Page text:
The American Psychological Association defines detachment as a feeling of emotional freedom resulting from a lack of involvement in a problem or a situation with a person. Or, the ability to consider a problem on its merits alone.

Expecting a family member to be able to do either of these things with a loved one abusing substances is both unreasonable and unrealistic. It sets family members up to fail, which I don’t think helps them or their loved one abusing substances.

And the reality is, healing from family addiction requires family members to fully feel their feelings, and most importantly to grieve.

In fact, it’s family members attempts to avoid the painful feelings around their loved one’s substance abuse that drives much of their codependent coping mechanisms or their enabling behavior.

The reality of their loved one’s problem, and the loss of time and opportunities and experiences and healthy connections to the substance use has to be grieved.

Navigating a loved one’s substance use effectively requires families to be both resilient and be in a fairly resourced state. And for that to happen, family members have to feel their feelings. Feel their love for their loved one. Feel their anger over the substance use. And feel their grief over what that substance use has cost both them and their loved one.

In the family addiction space, detachment is often tied to allowing your loved one to experience the natural consequences of their use. And their is definitely value in that. But there are also some exceptions to that rule, as you know if you watched my previous episode on enabling.

But even if you do allow your loved one to experience the natural consequences of their use, as is often the healthy thing to do, the idea that you’re going to find some kind of emotional freedom in that as the American Psychological Association’s definition of detachment suggests is frankly irresponsibly misleading, in my opinion.

Like, seriously, you’re going to feel some kind of emotional freedom if your loved one’s substance abuse lands them in jail? My mother committed multiple felonies and ended up in prison, and there was no emotional freedom to be found in that experience.

Even though that experience was a sort of bottom for me in which I finally realized that I needed support around her problems, her going to prison was a deeply traumatic experience. If there was any gift in it, it’s that I finally got the support I had so desperately needed for so long, but didn’t realize it.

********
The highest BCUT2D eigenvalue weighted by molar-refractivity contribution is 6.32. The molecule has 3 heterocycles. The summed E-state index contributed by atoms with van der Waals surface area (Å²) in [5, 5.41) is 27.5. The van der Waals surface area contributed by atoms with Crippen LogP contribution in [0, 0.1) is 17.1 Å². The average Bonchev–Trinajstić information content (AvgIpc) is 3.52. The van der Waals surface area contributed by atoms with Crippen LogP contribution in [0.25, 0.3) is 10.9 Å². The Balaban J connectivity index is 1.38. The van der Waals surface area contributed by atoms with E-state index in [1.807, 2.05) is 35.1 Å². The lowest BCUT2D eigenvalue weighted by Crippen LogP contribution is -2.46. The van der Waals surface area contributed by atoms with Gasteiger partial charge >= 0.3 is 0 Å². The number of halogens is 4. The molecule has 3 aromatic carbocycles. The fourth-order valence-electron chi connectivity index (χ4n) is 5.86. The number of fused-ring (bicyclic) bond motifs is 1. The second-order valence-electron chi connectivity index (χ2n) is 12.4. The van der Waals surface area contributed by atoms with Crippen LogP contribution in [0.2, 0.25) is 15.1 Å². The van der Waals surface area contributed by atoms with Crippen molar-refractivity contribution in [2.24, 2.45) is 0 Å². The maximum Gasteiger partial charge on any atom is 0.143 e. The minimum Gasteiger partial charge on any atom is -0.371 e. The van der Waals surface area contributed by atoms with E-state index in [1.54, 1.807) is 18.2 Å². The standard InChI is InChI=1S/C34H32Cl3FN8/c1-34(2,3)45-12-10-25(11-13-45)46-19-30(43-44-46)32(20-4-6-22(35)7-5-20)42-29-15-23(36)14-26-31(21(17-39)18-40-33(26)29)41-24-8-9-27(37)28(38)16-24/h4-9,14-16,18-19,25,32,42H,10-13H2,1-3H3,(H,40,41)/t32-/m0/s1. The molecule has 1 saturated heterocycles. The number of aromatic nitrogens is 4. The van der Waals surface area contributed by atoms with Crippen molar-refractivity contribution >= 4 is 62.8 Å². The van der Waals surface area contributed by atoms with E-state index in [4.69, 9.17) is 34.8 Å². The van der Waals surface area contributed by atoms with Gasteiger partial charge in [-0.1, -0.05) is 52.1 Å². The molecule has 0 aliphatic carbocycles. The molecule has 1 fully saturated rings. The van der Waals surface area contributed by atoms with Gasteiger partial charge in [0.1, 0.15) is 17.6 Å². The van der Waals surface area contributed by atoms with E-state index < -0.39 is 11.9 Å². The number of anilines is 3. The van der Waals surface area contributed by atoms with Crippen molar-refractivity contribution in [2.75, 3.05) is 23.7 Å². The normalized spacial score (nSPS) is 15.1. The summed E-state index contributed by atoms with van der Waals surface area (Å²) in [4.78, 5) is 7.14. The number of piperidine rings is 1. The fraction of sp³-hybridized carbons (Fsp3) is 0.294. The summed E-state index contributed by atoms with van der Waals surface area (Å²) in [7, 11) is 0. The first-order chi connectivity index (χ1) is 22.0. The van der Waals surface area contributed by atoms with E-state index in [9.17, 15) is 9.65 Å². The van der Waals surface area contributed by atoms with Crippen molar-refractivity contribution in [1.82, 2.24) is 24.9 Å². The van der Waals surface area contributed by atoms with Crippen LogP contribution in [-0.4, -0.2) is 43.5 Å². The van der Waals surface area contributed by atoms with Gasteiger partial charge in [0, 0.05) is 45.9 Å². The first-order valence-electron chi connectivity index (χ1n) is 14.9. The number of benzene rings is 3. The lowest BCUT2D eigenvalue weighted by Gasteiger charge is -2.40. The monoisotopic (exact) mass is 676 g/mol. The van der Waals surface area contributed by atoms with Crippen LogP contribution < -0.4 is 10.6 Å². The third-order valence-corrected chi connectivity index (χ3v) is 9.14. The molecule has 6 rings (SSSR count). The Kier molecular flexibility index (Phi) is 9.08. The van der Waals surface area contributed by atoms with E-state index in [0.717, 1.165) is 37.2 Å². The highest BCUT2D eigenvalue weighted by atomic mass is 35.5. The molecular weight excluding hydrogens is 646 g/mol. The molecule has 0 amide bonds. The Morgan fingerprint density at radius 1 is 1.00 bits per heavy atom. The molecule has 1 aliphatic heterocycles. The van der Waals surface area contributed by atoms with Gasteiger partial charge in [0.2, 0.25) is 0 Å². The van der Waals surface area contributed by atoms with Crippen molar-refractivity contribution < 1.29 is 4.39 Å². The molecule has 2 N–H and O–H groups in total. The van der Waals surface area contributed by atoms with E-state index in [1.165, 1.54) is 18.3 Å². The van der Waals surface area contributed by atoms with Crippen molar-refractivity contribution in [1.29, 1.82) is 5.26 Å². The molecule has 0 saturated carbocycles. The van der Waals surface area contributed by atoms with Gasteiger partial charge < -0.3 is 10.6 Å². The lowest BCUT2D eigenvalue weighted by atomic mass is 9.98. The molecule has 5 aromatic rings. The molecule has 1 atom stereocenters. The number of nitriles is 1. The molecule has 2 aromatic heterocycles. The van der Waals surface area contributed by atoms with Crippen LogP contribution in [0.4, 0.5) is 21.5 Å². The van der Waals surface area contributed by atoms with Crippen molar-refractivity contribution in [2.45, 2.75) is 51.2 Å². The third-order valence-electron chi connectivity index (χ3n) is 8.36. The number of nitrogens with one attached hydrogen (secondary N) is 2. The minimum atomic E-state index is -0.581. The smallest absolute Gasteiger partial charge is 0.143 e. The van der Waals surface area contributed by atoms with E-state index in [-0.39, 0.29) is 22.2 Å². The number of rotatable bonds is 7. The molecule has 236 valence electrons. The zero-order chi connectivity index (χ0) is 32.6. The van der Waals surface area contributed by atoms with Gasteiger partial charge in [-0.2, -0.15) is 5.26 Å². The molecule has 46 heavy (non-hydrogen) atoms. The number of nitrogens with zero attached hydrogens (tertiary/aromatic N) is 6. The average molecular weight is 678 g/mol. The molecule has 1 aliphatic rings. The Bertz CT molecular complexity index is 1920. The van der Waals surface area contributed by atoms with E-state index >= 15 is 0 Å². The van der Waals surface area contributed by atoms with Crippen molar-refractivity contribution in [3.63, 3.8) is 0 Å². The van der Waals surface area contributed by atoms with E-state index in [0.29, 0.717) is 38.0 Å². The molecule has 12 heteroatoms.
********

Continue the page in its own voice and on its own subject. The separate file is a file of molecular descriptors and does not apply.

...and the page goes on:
Your loved one’s substance use is going to stir up all kinds of difficult emotions. And when it comes to navigating those emotions, I do not believe detachment is a healthy approach. Those things need to be felt.

Even if you’re letting your loved one experience the natural consequences of their use, your feelings around that are going to need to be processed, to be felt, if you’re going to be able to be resilient and remain in a reasonably resourced state in the face of those consequences. Otherwise, you risk – emotionally at least – getting taken down with your loved one’s use.

So, I’d love to know, what are your thoughts about the concept of detachment. Let me know in the comments. I promise I’ll reply.

What to Do When They Blame You For the Use

What to Do When They Blame You For the Use

In the last episode of Hope for Families TV, I talked about the factors that are to blame in addiction because so often we as family members get blamed for our loved one’s use.

And this is one of the big drivers of the dysfunctional relationship dynamics in family addiction. In fact, this dynamic honestly runs rampant in my family, among addicted members and non-addicted members alike. And it’s just so emotionally abusive and damaging, I want to be able to address it in this week’s episode of hope for families TV.

So there’s good news and bad news here. The good news is that there are healthy ways to respond to this dynamic. The bad news is that it’s not easy. But if you can shift this dynamic, you will have gone a long way in having a positive influence on the problem.

So there are three elements required to address this dynamic:

  1. The first is boundaries.
  2. The second is humility.
  3. And the third Effective Support.

As for boundaries, what boundaries actually look like in this situation is: not engaging. In other words, don’t get offended – at least not overtly – and don’t try to defend yourself. Don’t engage in the argument. Recognize from the outset that an argument around blame will go nowhere. Also, don’t try to blame them back, no matter how responsible you think they are for their problem. Because that goes nowhere either and will likely only escalate the argument and drive them into further use.